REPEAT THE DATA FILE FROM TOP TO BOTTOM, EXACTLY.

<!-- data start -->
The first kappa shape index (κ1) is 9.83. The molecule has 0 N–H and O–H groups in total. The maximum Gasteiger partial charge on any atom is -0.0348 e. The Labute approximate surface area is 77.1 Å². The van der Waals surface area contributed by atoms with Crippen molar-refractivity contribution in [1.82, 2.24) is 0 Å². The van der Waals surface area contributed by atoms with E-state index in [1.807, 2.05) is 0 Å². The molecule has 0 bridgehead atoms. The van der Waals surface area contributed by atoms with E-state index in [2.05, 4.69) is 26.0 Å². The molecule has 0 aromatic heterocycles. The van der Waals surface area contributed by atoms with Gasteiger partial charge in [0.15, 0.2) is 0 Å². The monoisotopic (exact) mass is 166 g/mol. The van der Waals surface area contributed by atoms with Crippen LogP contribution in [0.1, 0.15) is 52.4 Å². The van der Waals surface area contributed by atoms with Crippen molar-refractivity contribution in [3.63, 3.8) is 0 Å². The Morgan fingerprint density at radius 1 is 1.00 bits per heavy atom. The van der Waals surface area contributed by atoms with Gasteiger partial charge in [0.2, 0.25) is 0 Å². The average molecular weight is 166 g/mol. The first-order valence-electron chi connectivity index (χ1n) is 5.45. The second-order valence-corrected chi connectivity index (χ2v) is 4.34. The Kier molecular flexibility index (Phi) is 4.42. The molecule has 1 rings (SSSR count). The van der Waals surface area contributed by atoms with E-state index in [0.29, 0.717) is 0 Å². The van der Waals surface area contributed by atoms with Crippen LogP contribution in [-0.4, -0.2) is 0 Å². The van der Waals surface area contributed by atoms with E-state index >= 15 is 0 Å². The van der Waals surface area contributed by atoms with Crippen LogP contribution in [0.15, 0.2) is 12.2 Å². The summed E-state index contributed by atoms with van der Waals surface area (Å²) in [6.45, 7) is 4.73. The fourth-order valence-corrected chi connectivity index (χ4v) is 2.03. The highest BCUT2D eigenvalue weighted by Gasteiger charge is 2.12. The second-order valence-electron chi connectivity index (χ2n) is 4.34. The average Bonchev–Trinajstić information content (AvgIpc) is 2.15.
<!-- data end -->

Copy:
The first kappa shape index (κ1) is 9.83. The molecule has 0 N–H and O–H groups in total. The maximum Gasteiger partial charge on any atom is -0.0348 e. The Labute approximate surface area is 77.1 Å². The van der Waals surface area contributed by atoms with Crippen molar-refractivity contribution in [1.82, 2.24) is 0 Å². The van der Waals surface area contributed by atoms with E-state index in [1.807, 2.05) is 0 Å². The molecule has 0 bridgehead atoms. The van der Waals surface area contributed by atoms with E-state index in [2.05, 4.69) is 26.0 Å². The molecule has 0 aromatic heterocycles. The van der Waals surface area contributed by atoms with Gasteiger partial charge in [0.15, 0.2) is 0 Å². The monoisotopic (exact) mass is 166 g/mol. The van der Waals surface area contributed by atoms with Crippen LogP contribution in [0.1, 0.15) is 52.4 Å². The van der Waals surface area contributed by atoms with Crippen molar-refractivity contribution in [3.63, 3.8) is 0 Å². The Morgan fingerprint density at radius 1 is 1.00 bits per heavy atom. The van der Waals surface area contributed by atoms with Gasteiger partial charge in [0.2, 0.25) is 0 Å². The average molecular weight is 166 g/mol. The first-order valence-electron chi connectivity index (χ1n) is 5.45. The second-order valence-corrected chi connectivity index (χ2v) is 4.34. The Kier molecular flexibility index (Phi) is 4.42. The molecule has 1 rings (SSSR count). The van der Waals surface area contributed by atoms with E-state index in [0.29, 0.717) is 0 Å². The van der Waals surface area contributed by atoms with Crippen LogP contribution in [-0.4, -0.2) is 0 Å². The van der Waals surface area contributed by atoms with E-state index >= 15 is 0 Å². The van der Waals surface area contributed by atoms with Crippen LogP contribution in [0.15, 0.2) is 12.2 Å². The summed E-state index contributed by atoms with van der Waals surface area (Å²) in [6.45, 7) is 4.73. The fourth-order valence-corrected chi connectivity index (χ4v) is 2.03. The highest BCUT2D eigenvalue weighted by Gasteiger charge is 2.12. The second-order valence-electron chi connectivity index (χ2n) is 4.34. The average Bonchev–Trinajstić information content (AvgIpc) is 2.15.